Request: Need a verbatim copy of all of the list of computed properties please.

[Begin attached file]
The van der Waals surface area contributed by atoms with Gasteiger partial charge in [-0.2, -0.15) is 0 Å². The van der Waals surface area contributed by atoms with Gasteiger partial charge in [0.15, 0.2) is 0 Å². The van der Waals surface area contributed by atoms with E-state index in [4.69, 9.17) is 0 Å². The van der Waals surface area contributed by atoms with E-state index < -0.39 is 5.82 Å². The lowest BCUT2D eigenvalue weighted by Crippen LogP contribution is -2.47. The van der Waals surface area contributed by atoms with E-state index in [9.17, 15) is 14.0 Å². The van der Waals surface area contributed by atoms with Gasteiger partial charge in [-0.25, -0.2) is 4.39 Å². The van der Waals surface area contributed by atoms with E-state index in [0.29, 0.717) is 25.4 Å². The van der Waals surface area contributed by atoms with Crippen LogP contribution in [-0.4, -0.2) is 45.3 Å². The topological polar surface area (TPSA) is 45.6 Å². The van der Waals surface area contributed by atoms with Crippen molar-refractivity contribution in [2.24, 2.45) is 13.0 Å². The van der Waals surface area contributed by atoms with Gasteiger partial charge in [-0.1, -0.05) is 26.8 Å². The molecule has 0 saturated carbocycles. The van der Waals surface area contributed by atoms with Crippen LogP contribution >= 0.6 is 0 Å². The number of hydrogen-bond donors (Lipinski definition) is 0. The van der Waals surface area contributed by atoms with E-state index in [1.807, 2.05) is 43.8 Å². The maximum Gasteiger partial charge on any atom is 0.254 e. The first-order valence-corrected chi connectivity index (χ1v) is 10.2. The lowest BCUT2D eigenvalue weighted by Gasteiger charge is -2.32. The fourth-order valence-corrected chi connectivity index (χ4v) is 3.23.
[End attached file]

The van der Waals surface area contributed by atoms with Gasteiger partial charge in [-0.2, -0.15) is 0 Å². The van der Waals surface area contributed by atoms with Gasteiger partial charge in [0.15, 0.2) is 0 Å². The van der Waals surface area contributed by atoms with E-state index in [4.69, 9.17) is 0 Å². The van der Waals surface area contributed by atoms with E-state index < -0.39 is 5.82 Å². The lowest BCUT2D eigenvalue weighted by Crippen LogP contribution is -2.47. The van der Waals surface area contributed by atoms with E-state index in [9.17, 15) is 14.0 Å². The van der Waals surface area contributed by atoms with Gasteiger partial charge in [-0.25, -0.2) is 4.39 Å². The van der Waals surface area contributed by atoms with E-state index in [0.29, 0.717) is 25.4 Å². The van der Waals surface area contributed by atoms with Crippen LogP contribution in [-0.4, -0.2) is 45.3 Å². The topological polar surface area (TPSA) is 45.6 Å². The van der Waals surface area contributed by atoms with Crippen molar-refractivity contribution in [2.24, 2.45) is 13.0 Å². The van der Waals surface area contributed by atoms with Gasteiger partial charge in [-0.1, -0.05) is 26.8 Å². The molecule has 0 saturated carbocycles. The van der Waals surface area contributed by atoms with Crippen LogP contribution >= 0.6 is 0 Å². The number of hydrogen-bond donors (Lipinski definition) is 0. The van der Waals surface area contributed by atoms with E-state index in [1.807, 2.05) is 43.8 Å². The maximum Gasteiger partial charge on any atom is 0.254 e. The first-order valence-corrected chi connectivity index (χ1v) is 10.2. The lowest BCUT2D eigenvalue weighted by Gasteiger charge is -2.32. The fourth-order valence-corrected chi connectivity index (χ4v) is 3.23.